'Club Dread': Dead on the Water

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By Desson Thomson
Washington Post Staff Writer
Friday, February 27, 2004

"Broken Lizard's Club Dread," a horror spoof set on a tropical island, is about as funny as malaria.

Broken Lizard, a five-man comedy troupe led by director and co-writer Jay Chandrasekhar, doesn't actually "create" a movie here. It merely provides reassurance to couch potatoes. The movie's designed to jog the reflexes of a generation raised on the "Scream" movies, MTV beach party specials, "Girls Gone Wild" videos and reality TV. This means topless babes, endless scenes of people partyin' down and major gore 'n' spatter.

Set on fictional Pleasure Island, Costa Rica, it's about a murder spree that ravages a beach resort catering to young adults. Presiding over the resort is Coconut Pete (Bill Paxton, apparently believing that any screen work is good work), a washed-up, Jimmy Buffett-style musician whose songs are about sex, drugs and beaches -- necessarily in that order.

His camp staffers (all played by members of Broken Lizard) include Chandrasekhar as Putman, a dreadlocked Caribbean with a forced British accent; Lars (Kevin Heffernan), a masseur whose mere touch can reduce characters to instant ecstasy; and Juan (Steve Lemme), a sexual enthusiast whose confession of bestiality will no doubt rock the house.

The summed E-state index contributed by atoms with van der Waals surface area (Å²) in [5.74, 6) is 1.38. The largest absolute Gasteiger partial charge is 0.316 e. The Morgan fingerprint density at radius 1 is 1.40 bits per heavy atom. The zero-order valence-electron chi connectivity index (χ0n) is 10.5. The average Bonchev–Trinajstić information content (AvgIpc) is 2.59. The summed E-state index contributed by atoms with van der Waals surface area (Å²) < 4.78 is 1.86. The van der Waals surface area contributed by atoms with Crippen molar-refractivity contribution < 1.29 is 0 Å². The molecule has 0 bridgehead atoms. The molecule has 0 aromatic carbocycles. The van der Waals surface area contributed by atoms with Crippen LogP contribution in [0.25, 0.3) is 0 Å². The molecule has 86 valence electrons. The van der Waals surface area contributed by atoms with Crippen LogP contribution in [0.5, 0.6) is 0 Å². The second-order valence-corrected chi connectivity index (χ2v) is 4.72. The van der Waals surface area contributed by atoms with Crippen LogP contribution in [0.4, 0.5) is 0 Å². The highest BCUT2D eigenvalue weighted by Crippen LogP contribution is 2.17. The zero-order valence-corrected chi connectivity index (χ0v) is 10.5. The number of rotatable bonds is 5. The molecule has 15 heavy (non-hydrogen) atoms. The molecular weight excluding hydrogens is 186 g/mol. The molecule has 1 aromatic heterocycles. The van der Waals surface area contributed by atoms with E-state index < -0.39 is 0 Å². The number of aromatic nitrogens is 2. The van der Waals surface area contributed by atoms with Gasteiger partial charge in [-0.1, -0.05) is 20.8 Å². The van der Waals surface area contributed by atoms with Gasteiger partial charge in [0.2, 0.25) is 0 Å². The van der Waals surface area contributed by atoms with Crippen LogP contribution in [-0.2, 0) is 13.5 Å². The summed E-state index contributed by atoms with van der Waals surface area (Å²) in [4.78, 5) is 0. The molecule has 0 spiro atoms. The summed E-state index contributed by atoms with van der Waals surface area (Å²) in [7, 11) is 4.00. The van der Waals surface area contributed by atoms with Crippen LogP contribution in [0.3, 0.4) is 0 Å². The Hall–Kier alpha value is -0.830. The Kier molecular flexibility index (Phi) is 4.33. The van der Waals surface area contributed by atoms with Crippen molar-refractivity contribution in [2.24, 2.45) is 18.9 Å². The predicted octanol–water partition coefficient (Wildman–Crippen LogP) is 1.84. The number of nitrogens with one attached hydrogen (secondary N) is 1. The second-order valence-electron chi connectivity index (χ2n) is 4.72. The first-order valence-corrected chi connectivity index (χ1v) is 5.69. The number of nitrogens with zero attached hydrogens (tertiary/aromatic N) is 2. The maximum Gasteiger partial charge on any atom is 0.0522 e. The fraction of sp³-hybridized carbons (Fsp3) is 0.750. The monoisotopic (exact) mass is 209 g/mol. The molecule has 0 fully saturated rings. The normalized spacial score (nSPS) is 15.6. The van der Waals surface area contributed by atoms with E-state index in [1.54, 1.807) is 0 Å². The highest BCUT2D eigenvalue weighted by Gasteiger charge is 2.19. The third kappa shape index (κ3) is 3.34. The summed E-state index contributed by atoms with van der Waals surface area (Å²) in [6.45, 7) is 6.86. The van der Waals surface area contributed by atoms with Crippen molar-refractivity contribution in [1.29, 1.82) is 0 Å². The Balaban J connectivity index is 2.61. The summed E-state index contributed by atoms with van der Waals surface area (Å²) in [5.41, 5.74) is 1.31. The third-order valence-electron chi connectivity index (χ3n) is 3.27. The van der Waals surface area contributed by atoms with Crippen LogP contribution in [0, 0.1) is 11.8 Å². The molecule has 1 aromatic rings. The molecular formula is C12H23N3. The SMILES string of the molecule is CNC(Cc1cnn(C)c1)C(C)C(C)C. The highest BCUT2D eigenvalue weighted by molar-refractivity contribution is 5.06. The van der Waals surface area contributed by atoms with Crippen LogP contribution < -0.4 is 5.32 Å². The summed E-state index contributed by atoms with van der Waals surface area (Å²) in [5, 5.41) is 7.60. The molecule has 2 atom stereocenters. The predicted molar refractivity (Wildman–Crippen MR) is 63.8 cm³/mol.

But there's trouble in paradise, dude. Members of the staff find themselves being picked off, one by one -- and not just picked off, mind you. They're sliced and diced, even decapitated. Who is the marauder? Could it be Machete Phil, a previous island visitor whose self-inflicted removal of a certain part of the anatomy has left him screaming till the end of time?

The story follows a familiar routine: red herrings as to who's the killer, people constantly looking for sex, drugs and rock-and-roll; and sudden moments of extreme violence. Naturally, women constantly feel the need to tear off their tops. It's hot on the island, you know?

Even by its own low-ball standards, "Club Dread" falls short. Chandrasekhar and company opt for graphic gags instead of actual, you know, comedy. The troupe's 2001 "Super Troopers," a sort of "Police Academy" caper that featured Broken Lizard as inept members of the Vermont State Police, had its moments. But in "Dread," no one seems the slightest bit motivated to work the humor. Why bother? The living on this island is too easy.

Broken Lizard's Club Dread (103 minutes, at area theaters) is rated R for violence, sexual content, obscenity and drug use.


© 2004 The Washington Post Company

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